Bush Hyrdrogen Proposal Stirs Debate

Critics say premature for government to pick fuel cells and hydrogen as winner.

Published: 19-Feb-2003

In recent weeks, President George W. Bush has been promoting the development in the United States of hydrogen fuel-cell technology, which many experts say could replace gasoline and become the automotive fuel of the 21st century. In a speech in Washington February 6, Mr. Bush called on the U.S. Congress to support a $1.2 billion plan to accelerate the manufacture of fuel-cell powered vehicles: "If you are interested in our environment, and if you are interested in doing what is right for the American people, if you are tired of the same old endless struggles that seem to produce nothing but noise and high bills, let us promote hydrogen fuel cells as a way to advance into the 21st century," said President Bush.

President Bush says his plan will reduce U.S. dependence on foreign oil and cut the greenhouse gas emissions thought to cause global warming. While the Bush Administration believes cost-effective fuel-cell vehicles could be on the road by 2020, experts say a number of technological, economic and political barriers stand in the way. A simple chemical reaction between hydrogen and oxygen can generate enough electricity to power a car. A vehicle powered by hydrogen would revolutionize the automotive industry by replacing the century-old internal combustion engine and the polluting fossil fuels on which it runs. John DeCicco is an automotive engineer and senior fellow with Environmental Defense, a Washington-based lobby group. He says a hydrogen fuel cell works like a battery. "It uses a chemical reaction, but unlike a battery, which either has the charge built in it when you buy it off the shelf, or gets recharged like a car battery, a fuel cell generates electricity when you feed a fuel to it,” he says. “And the type of fuel that works best for fuel cells is pure hydrogen."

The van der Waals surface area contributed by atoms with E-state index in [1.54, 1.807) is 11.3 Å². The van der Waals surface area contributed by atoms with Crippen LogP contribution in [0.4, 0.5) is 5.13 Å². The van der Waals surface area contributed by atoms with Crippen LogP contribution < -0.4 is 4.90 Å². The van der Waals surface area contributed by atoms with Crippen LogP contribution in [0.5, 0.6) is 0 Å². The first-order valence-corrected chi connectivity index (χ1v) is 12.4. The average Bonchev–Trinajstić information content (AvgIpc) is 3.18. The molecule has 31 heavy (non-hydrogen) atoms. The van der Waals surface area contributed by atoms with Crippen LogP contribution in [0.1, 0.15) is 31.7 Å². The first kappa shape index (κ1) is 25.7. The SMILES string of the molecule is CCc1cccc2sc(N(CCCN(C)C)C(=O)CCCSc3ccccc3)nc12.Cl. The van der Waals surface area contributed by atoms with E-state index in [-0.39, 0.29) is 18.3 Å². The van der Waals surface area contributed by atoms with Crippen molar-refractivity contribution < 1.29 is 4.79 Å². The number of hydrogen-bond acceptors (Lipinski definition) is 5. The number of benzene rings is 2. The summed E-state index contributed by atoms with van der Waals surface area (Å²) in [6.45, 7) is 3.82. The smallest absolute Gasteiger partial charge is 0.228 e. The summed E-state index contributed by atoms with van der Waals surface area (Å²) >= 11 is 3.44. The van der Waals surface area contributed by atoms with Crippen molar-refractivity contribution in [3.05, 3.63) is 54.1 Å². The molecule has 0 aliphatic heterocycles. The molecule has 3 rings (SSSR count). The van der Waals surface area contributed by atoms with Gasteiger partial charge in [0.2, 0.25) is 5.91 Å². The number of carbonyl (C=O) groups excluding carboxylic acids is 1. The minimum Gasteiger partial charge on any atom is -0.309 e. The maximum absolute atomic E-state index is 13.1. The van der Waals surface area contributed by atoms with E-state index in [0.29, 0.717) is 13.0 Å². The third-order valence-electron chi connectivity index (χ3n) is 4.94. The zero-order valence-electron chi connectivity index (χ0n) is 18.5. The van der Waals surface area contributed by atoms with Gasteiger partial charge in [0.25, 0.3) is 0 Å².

Hydrogen is the most abundant substance in the universe. It's clean and can be extracted from water, natural gas, coal, nuclear energy or from renewable non-polluting energy sources like wind and solar power. The by-product is water and heat. The promise of fuel-cell powered cars might be all the rage, but they're not a new idea. General Motors, the world's biggest auto maker, built its first fuel-cell vehicle in 1968. Since the late 1990s the company has invested over $100 million each year on hydrogen technology, the largest single research and development program at General Motors. The company has built two hydrogen-powered "concept" cars. One features a novel "skateboard-style" chassis, a low platform with four wheels to which any kind of auto body can be attached. The second concept car is named Hy-Wire, because it uses so-called bi-wire technology, which GM's Hydrogen Fuel Program head Brian McCormick says operates on electronics instead of cables. "It is sort of like a modern fighter plane, where the controls from the driver go down through electronic signals and all of the steering, breaking, acceleration, and control of the vehicle is done electronically,” he says. “You can do that when you have big electric motors and a big electric power source. And that's a drivable vehicle."



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